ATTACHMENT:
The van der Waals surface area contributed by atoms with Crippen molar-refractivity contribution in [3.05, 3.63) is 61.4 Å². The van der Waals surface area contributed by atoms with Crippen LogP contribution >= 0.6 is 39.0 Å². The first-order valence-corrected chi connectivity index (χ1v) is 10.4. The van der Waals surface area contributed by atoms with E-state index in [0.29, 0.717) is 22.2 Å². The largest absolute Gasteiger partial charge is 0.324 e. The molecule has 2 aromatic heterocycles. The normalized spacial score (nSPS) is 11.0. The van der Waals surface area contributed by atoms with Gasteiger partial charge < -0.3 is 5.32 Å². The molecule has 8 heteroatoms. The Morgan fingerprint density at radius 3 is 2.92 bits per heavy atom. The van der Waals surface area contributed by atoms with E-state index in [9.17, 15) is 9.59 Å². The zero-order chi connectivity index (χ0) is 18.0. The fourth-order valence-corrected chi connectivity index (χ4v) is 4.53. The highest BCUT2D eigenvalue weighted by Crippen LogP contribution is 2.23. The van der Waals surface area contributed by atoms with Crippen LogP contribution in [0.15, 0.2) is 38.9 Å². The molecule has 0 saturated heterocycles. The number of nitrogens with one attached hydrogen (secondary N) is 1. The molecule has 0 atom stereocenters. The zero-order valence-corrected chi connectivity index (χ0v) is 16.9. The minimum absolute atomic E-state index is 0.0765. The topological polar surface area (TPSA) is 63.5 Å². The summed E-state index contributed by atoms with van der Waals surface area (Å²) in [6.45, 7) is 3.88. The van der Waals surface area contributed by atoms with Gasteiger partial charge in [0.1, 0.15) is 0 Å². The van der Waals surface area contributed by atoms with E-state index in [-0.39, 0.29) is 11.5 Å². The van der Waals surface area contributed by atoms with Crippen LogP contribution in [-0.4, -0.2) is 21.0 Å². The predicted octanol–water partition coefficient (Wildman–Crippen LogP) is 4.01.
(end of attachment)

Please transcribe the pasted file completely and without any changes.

The van der Waals surface area contributed by atoms with Crippen molar-refractivity contribution in [3.05, 3.63) is 61.4 Å². The van der Waals surface area contributed by atoms with Crippen LogP contribution >= 0.6 is 39.0 Å². The first-order valence-corrected chi connectivity index (χ1v) is 10.4. The van der Waals surface area contributed by atoms with E-state index in [0.29, 0.717) is 22.2 Å². The largest absolute Gasteiger partial charge is 0.324 e. The molecule has 2 aromatic heterocycles. The normalized spacial score (nSPS) is 11.0. The van der Waals surface area contributed by atoms with Gasteiger partial charge < -0.3 is 5.32 Å². The molecule has 8 heteroatoms. The Morgan fingerprint density at radius 3 is 2.92 bits per heavy atom. The van der Waals surface area contributed by atoms with E-state index in [9.17, 15) is 9.59 Å². The zero-order chi connectivity index (χ0) is 18.0. The fourth-order valence-corrected chi connectivity index (χ4v) is 4.53. The highest BCUT2D eigenvalue weighted by Crippen LogP contribution is 2.23. The van der Waals surface area contributed by atoms with Crippen LogP contribution in [0.15, 0.2) is 38.9 Å². The molecule has 0 saturated heterocycles. The number of nitrogens with one attached hydrogen (secondary N) is 1. The molecule has 0 atom stereocenters. The zero-order valence-corrected chi connectivity index (χ0v) is 16.9. The minimum absolute atomic E-state index is 0.0765. The topological polar surface area (TPSA) is 63.5 Å². The summed E-state index contributed by atoms with van der Waals surface area (Å²) in [6.45, 7) is 3.88. The van der Waals surface area contributed by atoms with Gasteiger partial charge in [0.1, 0.15) is 0 Å². The van der Waals surface area contributed by atoms with E-state index in [-0.39, 0.29) is 11.5 Å². The van der Waals surface area contributed by atoms with Crippen LogP contribution in [-0.4, -0.2) is 21.0 Å². The predicted octanol–water partition coefficient (Wildman–Crippen LogP) is 4.01.